Butch Cassidy & The Sundance Kid Redux

“He who does not travel does not know the value of men.-Therefore wander”
Moorish Proverb


Sundance Kid (Jacobo)
Butch (El Lobo)

Gringo Trail

Los Angeles, Panama City, Lima, Cuzco, Pisac, Aqua Caliente, Copacabana
La Paz, Arequipa-

From the world's highest lake and capital city down the deepest Canyon in the world.
Peru and Bolivia on $20 a day. Three weeks of living the life of adventure we all wanted when we were kids.

Highlights of this trip include:

-Hanging out at the Plaza de Armas in Cuzco, the Katmandu of South America. Soaking up the culture, tradition and history of this beautiful colonial city.

-Eating roast guinea pig (cuy) on a stick, washing it down with Cuzquena cerveza

-Taking a local bus filled with pigs and chickens through the sacred valley to Pisac. Hiking to an Inca fortress on the mountain above.

-Taking a train to Aqua Caliente/Machu Pichu-South America's best known and most spectacular archeological site. Hiking a portion of the Inca Trail.

-Climbing steep Huayna Pichu to take in a stunning view of Machu Pichu’s natural setting

-Exploring pleasant Copacabana. The small city looks down on the deep blue waters of Lake Titicaca. Copacabana is also a major pilgrimage center to the Virgen de Candelaria shrine.

-Taking a boat ride to gorgeous Isla de Sol, the spiritual center of the Andean world, which was dotted by ancient ruins and traditional Aymura communities.

-Shopping at the Witches Market in La Paz for “oddities.” Negotiating with armed guards for a tour of the legendary San Pedro prison.

-Visiting with our wonderful friend Jorge Alercon in La Paz. Jorge is a (distinguished classy) Bolivian gentleman. He took us for a fabulous roast duck dinner at a country restaurant outside La Paz.

-Hiking in the Valle De Luna outside of La Paz.

-Touring the fascinating block long complex of the Santa Catalina Monesterio (actually a convent.) in Arequipa.

-Backpacking into the bottom of Canon del Colca. At 3400 m deep, it is reportedly the world's deepest canyon.

“Kid, the next time I say, "Let's go someplace like Bolivia," let's GO someplace like Bolivia,”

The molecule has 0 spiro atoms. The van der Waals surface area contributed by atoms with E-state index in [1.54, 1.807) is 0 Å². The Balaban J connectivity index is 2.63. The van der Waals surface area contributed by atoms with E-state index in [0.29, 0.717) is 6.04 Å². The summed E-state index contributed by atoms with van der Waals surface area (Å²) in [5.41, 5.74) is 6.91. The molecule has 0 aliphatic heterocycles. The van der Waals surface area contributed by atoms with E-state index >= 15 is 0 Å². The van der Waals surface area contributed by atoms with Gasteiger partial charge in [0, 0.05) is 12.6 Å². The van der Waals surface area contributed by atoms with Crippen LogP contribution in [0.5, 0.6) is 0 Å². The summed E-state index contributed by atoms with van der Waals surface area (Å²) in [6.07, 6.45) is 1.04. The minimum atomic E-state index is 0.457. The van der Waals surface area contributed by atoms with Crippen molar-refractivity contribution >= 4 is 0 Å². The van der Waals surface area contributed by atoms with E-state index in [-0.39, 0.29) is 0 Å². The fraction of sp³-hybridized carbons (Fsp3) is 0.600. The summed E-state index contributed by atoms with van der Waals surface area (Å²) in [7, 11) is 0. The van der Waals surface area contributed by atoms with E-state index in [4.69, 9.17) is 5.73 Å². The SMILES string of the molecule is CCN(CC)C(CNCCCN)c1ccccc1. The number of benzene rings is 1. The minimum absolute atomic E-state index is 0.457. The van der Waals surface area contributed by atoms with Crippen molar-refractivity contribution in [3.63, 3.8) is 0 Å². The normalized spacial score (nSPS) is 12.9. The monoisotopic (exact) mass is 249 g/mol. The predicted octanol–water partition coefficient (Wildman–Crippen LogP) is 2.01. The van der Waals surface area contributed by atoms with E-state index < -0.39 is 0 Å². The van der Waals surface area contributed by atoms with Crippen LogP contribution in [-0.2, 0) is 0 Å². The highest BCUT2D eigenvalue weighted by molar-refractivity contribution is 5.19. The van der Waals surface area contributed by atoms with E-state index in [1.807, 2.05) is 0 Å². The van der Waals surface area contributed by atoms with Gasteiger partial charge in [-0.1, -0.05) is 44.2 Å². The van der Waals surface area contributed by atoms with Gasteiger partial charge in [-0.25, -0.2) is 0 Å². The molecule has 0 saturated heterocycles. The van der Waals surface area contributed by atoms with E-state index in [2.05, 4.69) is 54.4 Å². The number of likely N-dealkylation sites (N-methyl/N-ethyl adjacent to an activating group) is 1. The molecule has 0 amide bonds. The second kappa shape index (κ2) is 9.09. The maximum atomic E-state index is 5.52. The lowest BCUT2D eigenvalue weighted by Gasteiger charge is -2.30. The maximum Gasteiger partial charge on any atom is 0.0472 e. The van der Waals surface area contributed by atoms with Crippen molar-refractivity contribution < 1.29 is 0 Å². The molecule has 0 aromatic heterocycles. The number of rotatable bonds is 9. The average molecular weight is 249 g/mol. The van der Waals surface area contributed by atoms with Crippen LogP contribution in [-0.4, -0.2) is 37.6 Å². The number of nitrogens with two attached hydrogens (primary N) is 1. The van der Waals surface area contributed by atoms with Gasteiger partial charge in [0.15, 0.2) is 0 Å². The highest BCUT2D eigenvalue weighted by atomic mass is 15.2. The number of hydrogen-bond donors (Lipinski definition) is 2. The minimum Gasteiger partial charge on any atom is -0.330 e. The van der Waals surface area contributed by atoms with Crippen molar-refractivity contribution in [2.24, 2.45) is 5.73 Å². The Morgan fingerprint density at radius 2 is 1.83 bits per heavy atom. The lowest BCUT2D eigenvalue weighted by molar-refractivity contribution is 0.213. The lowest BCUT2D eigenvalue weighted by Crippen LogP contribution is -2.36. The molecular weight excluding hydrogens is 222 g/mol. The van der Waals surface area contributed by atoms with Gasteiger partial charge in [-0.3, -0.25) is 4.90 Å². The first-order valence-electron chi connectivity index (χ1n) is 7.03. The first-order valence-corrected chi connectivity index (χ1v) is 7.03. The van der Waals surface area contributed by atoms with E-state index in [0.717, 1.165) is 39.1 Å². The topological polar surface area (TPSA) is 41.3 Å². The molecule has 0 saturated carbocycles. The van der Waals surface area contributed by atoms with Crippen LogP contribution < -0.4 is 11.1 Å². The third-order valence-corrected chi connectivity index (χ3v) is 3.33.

Butch Cassidy and the Sundance Kid-1969

Our adventure started in Lima after an all night flight. Lima is not the garden spot of South America. It is overcrowded, polluted and noisy but could not be avoided as we could not book a flight to Cuzco until the next day. We did spend some pleasant time in the Mira Flores section of town.

We checked into a nice hostel in Cuzco and immediately drank a pitcher of mate de coca (coca tea) in order to try to prevent acute mountain sickness. We spent a couple of days exploring Cuzco and acclimating to the altitude. Massive Inca-built stone walls line many of the city's central streets and form the foundations of colonial and modern buildings. The streets are often stepped and narrow. There are hundreds of taxis that simply do not stop for anyone. Pizza was served at most restaurants and more often than not was our meal of choice.

Paradise found-

The “kid” and I took long scenic train ride to Aqua Caliente at the base of Machu Pichu and entered the lost city of the Incas, shrouded in mist and mystery. The grandeur of Machu Pichu blew our socks off. The site has exceptionally high quality stonework and ornamentation.
We trekked up the Inca Trail to the Puerta de Sol (Gate of the Sun). Early the next morning we climbed to the top of Huayna Pichu and took in a condor's view of the ruins. (Discovered in 1911)
Rumor has it that another site in Peru, even more spectacular, has been discovered, buried in the thickly overgrown jungle.

Machu Pichu

Isla Flotantes

Back in Cuzco we took a bus to the small port of Puno (3820 m) on the Peruvian side of Lake Titicaca. Generations of school children have been taught that Titicaca is the largest lake in the world above 2000 m. Some schoolchildren including a wee lad by the name of Lobito giggled hysterically during their study lesson and were appropriately reprimanded by their fifth grade teacher.
I always knew that someday I would go to the magical Titicaca and see the limitless horizons and floating reed islands. The islands are built using many layers of the buoyant totora reeds that grow abundantly in the shallows.

“Butch and me have been talking it all over. Wherever the hell Bolivia is, that's where we're off to.”

On toLa Paz

We crossed the border the following day and made a stopover at enchanting Copacabana on Lake Titicaca’s southern shore. We sailed to Isla Del Sol and back that afternoon. This island of the sun is the birthplace of creation in Inca mythology.

Lake Titicaca

Magic Bus

Getting to La Paz was interesting. At one point the road ended on the shore of the lake and required floating the bus on a tenuous old wood barge across a ½ mile of Lake Titicaca.
Passengers were transported on another old boat. We watched in amusement and a little horror as the bus swung wildly from side to side. There goes the luggage!

"Sometimes, all I need is the air that I breathe."

Setting our eyes on the world's highest capital was memorable. We entered La Paz from above and caught panoramic views nestled in a deep valley, with the magnificent peak of Illimani rising behind in the distance.